New Efforts to Bring Extinct Species Back to Life

New Efforts to Bring Extinct Species Back to Life

Scientists are attempting to bring extinct species back to life. Through recent breakthroughs in genetics, researchers hope to revive the passenger pigeon, woolly mammoth and others. But conservationists warn that "de-extinction" is no panacea to the current extinction crisis.

The passenger pigeon went extinct almost 100 years ago. But new breakthroughs in genetics are encouraging scientists to try to bring this bird species and other extinct animals back to life. Scientists say reviving the passenger pigeon, the woolly mammoth and other species long thought to be gone forever will transform the way we think about extinction and life itself. And the new technology is beginning to be applied to help save endangered animals. Yet some wildlife conservationists warn so-called “de-extinction” is expensive and will not come close to solving the current extinction crisis.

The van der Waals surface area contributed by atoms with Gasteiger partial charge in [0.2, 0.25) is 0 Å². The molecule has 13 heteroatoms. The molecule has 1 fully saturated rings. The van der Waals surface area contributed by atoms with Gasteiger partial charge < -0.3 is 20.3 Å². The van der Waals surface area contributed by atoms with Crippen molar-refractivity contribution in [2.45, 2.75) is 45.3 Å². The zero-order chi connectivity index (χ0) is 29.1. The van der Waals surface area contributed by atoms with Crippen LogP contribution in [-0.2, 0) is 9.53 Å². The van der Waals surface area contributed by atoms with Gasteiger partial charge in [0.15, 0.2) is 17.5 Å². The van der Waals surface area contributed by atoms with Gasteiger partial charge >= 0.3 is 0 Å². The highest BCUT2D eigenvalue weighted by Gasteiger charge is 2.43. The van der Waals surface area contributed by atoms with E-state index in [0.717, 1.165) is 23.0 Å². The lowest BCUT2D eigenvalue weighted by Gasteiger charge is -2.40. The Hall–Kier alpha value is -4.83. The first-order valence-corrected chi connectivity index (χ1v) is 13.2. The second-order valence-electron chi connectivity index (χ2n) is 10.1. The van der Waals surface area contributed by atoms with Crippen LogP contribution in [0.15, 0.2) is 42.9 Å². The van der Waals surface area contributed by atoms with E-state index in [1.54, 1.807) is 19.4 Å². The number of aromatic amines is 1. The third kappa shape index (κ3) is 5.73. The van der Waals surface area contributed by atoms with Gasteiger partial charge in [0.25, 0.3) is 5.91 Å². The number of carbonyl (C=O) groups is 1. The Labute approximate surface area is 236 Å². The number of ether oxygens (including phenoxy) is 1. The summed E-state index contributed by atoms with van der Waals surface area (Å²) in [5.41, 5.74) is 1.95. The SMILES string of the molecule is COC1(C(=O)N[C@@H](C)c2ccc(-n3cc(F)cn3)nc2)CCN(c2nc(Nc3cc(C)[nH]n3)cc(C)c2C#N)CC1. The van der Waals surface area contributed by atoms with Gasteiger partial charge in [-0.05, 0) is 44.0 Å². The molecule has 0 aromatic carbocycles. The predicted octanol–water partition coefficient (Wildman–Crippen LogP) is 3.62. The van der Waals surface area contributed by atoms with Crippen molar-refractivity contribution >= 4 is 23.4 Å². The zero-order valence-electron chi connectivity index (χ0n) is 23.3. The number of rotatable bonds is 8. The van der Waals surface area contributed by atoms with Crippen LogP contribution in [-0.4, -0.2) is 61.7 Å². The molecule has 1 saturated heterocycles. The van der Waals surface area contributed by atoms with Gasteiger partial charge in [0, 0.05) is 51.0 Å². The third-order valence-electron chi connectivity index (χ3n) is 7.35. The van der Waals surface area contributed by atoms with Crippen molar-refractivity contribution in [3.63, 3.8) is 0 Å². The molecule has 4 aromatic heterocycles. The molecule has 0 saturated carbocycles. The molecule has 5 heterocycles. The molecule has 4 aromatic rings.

Ryan Phelan

co-founder and executive director, Revive and Restore

Elizabeth Kolbert

author, "The Sixth Extinction". She is a staff writer for The New Yorker and author of "Field Notes on a Catastrophe."

Will Turner

chief scientist, Conservation International

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